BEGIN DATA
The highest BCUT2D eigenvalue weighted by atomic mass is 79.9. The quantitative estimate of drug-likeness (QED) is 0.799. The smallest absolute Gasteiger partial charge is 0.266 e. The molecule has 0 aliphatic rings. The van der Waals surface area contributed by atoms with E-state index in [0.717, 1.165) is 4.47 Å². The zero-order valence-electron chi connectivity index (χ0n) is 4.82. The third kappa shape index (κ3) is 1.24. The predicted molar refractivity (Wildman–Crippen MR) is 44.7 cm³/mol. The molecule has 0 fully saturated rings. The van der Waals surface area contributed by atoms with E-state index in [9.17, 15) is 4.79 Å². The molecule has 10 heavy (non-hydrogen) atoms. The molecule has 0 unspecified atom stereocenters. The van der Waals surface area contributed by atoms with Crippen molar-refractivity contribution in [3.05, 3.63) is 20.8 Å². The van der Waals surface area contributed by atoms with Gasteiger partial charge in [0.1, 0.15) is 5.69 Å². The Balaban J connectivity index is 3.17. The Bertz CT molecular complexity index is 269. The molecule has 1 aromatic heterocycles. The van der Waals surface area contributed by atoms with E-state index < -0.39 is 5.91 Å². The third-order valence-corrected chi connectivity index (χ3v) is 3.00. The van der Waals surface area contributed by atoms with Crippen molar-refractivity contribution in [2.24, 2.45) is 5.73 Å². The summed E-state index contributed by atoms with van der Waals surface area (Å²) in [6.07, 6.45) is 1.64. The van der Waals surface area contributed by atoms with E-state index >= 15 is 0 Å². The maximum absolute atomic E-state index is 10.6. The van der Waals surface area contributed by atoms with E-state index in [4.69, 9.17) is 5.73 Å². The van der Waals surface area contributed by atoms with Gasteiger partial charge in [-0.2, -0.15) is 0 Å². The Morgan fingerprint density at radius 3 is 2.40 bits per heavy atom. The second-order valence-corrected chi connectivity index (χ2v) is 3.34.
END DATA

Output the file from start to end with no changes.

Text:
The highest BCUT2D eigenvalue weighted by atomic mass is 79.9. The quantitative estimate of drug-likeness (QED) is 0.799. The smallest absolute Gasteiger partial charge is 0.266 e. The molecule has 0 aliphatic rings. The van der Waals surface area contributed by atoms with E-state index in [0.717, 1.165) is 4.47 Å². The zero-order valence-electron chi connectivity index (χ0n) is 4.82. The third kappa shape index (κ3) is 1.24. The predicted molar refractivity (Wildman–Crippen MR) is 44.7 cm³/mol. The molecule has 0 fully saturated rings. The van der Waals surface area contributed by atoms with E-state index in [9.17, 15) is 4.79 Å². The molecule has 10 heavy (non-hydrogen) atoms. The molecule has 0 unspecified atom stereocenters. The van der Waals surface area contributed by atoms with Crippen molar-refractivity contribution in [3.05, 3.63) is 20.8 Å². The van der Waals surface area contributed by atoms with Gasteiger partial charge in [0.1, 0.15) is 5.69 Å². The Balaban J connectivity index is 3.17. The Bertz CT molecular complexity index is 269. The molecule has 1 aromatic heterocycles. The van der Waals surface area contributed by atoms with E-state index < -0.39 is 5.91 Å². The third-order valence-corrected chi connectivity index (χ3v) is 3.00. The van der Waals surface area contributed by atoms with Crippen molar-refractivity contribution in [2.24, 2.45) is 5.73 Å². The summed E-state index contributed by atoms with van der Waals surface area (Å²) in [6.07, 6.45) is 1.64. The van der Waals surface area contributed by atoms with E-state index >= 15 is 0 Å². The maximum absolute atomic E-state index is 10.6. The van der Waals surface area contributed by atoms with E-state index in [4.69, 9.17) is 5.73 Å². The van der Waals surface area contributed by atoms with Gasteiger partial charge in [-0.2, -0.15) is 0 Å². The Morgan fingerprint density at radius 3 is 2.40 bits per heavy atom. The second-order valence-corrected chi connectivity index (χ2v) is 3.34.